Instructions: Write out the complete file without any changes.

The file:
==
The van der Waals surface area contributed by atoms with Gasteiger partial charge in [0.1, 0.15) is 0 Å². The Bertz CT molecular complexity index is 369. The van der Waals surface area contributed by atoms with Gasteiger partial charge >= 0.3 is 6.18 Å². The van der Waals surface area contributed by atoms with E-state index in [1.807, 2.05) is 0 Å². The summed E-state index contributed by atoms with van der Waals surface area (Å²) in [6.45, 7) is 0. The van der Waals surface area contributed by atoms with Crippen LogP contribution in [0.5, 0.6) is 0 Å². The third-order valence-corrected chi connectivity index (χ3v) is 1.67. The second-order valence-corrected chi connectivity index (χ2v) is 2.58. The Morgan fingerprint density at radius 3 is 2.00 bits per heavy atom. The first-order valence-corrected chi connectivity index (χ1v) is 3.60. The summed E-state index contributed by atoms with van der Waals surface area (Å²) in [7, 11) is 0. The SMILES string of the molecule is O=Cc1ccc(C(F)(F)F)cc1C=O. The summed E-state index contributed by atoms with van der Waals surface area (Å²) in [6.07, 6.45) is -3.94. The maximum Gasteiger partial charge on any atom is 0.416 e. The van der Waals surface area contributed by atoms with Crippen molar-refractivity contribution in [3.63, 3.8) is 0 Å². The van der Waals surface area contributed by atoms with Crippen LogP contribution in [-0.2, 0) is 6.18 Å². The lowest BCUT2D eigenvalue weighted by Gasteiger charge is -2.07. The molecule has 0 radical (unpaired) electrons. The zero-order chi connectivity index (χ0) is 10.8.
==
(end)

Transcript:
The van der Waals surface area contributed by atoms with Gasteiger partial charge in [0.1, 0.15) is 0 Å². The Bertz CT molecular complexity index is 369. The van der Waals surface area contributed by atoms with Gasteiger partial charge >= 0.3 is 6.18 Å². The van der Waals surface area contributed by atoms with E-state index in [1.807, 2.05) is 0 Å². The summed E-state index contributed by atoms with van der Waals surface area (Å²) in [6.45, 7) is 0. The van der Waals surface area contributed by atoms with Crippen LogP contribution in [0.5, 0.6) is 0 Å². The third-order valence-corrected chi connectivity index (χ3v) is 1.67. The second-order valence-corrected chi connectivity index (χ2v) is 2.58. The Morgan fingerprint density at radius 3 is 2.00 bits per heavy atom. The first-order valence-corrected chi connectivity index (χ1v) is 3.60. The summed E-state index contributed by atoms with van der Waals surface area (Å²) in [7, 11) is 0. The SMILES string of the molecule is O=Cc1ccc(C(F)(F)F)cc1C=O. The summed E-state index contributed by atoms with van der Waals surface area (Å²) in [6.07, 6.45) is -3.94. The maximum Gasteiger partial charge on any atom is 0.416 e. The van der Waals surface area contributed by atoms with Crippen molar-refractivity contribution in [3.63, 3.8) is 0 Å². The van der Waals surface area contributed by atoms with Crippen LogP contribution in [-0.2, 0) is 6.18 Å². The lowest BCUT2D eigenvalue weighted by Gasteiger charge is -2.07. The molecule has 0 radical (unpaired) electrons. The zero-order chi connectivity index (χ0) is 10.8.